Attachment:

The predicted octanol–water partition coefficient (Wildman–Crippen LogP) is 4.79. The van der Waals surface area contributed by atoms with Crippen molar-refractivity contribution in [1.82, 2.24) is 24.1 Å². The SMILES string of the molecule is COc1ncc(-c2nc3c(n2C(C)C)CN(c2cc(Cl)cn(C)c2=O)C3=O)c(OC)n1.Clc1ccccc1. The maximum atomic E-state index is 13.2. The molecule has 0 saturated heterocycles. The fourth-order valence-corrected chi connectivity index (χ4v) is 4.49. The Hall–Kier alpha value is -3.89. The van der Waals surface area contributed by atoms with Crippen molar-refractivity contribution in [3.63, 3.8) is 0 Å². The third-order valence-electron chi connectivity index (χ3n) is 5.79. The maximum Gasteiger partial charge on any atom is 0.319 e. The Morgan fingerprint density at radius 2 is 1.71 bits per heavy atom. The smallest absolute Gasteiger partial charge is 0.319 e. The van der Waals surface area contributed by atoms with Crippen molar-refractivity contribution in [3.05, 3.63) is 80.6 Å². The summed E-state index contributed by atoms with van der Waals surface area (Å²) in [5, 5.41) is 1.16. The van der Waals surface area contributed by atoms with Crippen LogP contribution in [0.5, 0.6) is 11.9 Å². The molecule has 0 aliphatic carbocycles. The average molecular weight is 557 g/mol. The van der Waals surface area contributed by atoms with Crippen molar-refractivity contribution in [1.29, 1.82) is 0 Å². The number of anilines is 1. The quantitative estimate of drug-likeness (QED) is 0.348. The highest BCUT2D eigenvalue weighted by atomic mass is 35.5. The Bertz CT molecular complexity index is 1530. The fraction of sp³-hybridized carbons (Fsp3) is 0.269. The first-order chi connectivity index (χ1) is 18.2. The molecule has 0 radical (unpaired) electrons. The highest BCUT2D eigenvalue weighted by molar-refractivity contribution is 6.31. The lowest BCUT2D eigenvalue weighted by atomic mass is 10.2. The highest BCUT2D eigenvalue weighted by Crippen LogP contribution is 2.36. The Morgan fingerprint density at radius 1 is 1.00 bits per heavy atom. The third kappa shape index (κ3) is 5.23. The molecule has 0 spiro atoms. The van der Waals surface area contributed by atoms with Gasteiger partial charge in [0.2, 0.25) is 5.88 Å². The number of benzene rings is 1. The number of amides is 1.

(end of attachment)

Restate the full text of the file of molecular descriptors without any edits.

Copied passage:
The predicted octanol–water partition coefficient (Wildman–Crippen LogP) is 4.79. The van der Waals surface area contributed by atoms with Crippen molar-refractivity contribution in [1.82, 2.24) is 24.1 Å². The SMILES string of the molecule is COc1ncc(-c2nc3c(n2C(C)C)CN(c2cc(Cl)cn(C)c2=O)C3=O)c(OC)n1.Clc1ccccc1. The maximum atomic E-state index is 13.2. The molecule has 0 saturated heterocycles. The fourth-order valence-corrected chi connectivity index (χ4v) is 4.49. The Hall–Kier alpha value is -3.89. The van der Waals surface area contributed by atoms with Crippen molar-refractivity contribution in [3.63, 3.8) is 0 Å². The third-order valence-electron chi connectivity index (χ3n) is 5.79. The maximum Gasteiger partial charge on any atom is 0.319 e. The Morgan fingerprint density at radius 2 is 1.71 bits per heavy atom. The smallest absolute Gasteiger partial charge is 0.319 e. The van der Waals surface area contributed by atoms with Crippen molar-refractivity contribution in [3.05, 3.63) is 80.6 Å². The summed E-state index contributed by atoms with van der Waals surface area (Å²) in [5, 5.41) is 1.16. The van der Waals surface area contributed by atoms with Crippen LogP contribution in [0.5, 0.6) is 11.9 Å². The molecule has 0 aliphatic carbocycles. The average molecular weight is 557 g/mol. The van der Waals surface area contributed by atoms with Crippen molar-refractivity contribution in [1.29, 1.82) is 0 Å². The number of anilines is 1. The quantitative estimate of drug-likeness (QED) is 0.348. The highest BCUT2D eigenvalue weighted by atomic mass is 35.5. The Bertz CT molecular complexity index is 1530. The fraction of sp³-hybridized carbons (Fsp3) is 0.269. The first-order chi connectivity index (χ1) is 18.2. The molecule has 0 radical (unpaired) electrons. The highest BCUT2D eigenvalue weighted by molar-refractivity contribution is 6.31. The lowest BCUT2D eigenvalue weighted by atomic mass is 10.2. The highest BCUT2D eigenvalue weighted by Crippen LogP contribution is 2.36. The Morgan fingerprint density at radius 1 is 1.00 bits per heavy atom. The third kappa shape index (κ3) is 5.23. The molecule has 0 spiro atoms. The van der Waals surface area contributed by atoms with Gasteiger partial charge in [0.2, 0.25) is 5.88 Å². The number of benzene rings is 1. The number of amides is 1.